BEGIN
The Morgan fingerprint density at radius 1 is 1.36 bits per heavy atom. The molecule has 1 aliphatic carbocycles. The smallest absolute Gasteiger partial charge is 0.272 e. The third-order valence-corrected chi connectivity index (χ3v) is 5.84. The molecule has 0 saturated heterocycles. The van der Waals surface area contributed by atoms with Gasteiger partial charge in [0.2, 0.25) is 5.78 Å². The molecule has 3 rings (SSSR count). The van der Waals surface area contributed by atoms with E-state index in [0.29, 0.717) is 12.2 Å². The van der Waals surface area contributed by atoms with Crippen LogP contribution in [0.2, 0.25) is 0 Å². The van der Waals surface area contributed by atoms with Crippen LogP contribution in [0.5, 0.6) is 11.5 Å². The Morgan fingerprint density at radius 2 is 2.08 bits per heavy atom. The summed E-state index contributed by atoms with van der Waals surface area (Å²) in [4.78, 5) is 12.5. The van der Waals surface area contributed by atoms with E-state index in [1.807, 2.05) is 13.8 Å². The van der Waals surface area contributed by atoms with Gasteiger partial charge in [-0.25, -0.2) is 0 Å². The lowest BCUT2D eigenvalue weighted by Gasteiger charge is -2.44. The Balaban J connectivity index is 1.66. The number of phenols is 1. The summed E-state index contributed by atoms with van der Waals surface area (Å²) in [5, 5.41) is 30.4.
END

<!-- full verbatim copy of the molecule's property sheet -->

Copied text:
The Morgan fingerprint density at radius 1 is 1.36 bits per heavy atom. The molecule has 1 aliphatic carbocycles. The smallest absolute Gasteiger partial charge is 0.272 e. The third-order valence-corrected chi connectivity index (χ3v) is 5.84. The molecule has 0 saturated heterocycles. The van der Waals surface area contributed by atoms with Gasteiger partial charge in [0.2, 0.25) is 5.78 Å². The molecule has 3 rings (SSSR count). The van der Waals surface area contributed by atoms with E-state index in [0.29, 0.717) is 12.2 Å². The van der Waals surface area contributed by atoms with Crippen LogP contribution in [0.2, 0.25) is 0 Å². The van der Waals surface area contributed by atoms with Crippen LogP contribution in [0.5, 0.6) is 11.5 Å². The Morgan fingerprint density at radius 2 is 2.08 bits per heavy atom. The summed E-state index contributed by atoms with van der Waals surface area (Å²) in [4.78, 5) is 12.5. The van der Waals surface area contributed by atoms with E-state index in [1.807, 2.05) is 13.8 Å². The van der Waals surface area contributed by atoms with Gasteiger partial charge in [-0.25, -0.2) is 0 Å². The lowest BCUT2D eigenvalue weighted by Gasteiger charge is -2.44. The Balaban J connectivity index is 1.66. The number of phenols is 1. The summed E-state index contributed by atoms with van der Waals surface area (Å²) in [5, 5.41) is 30.4.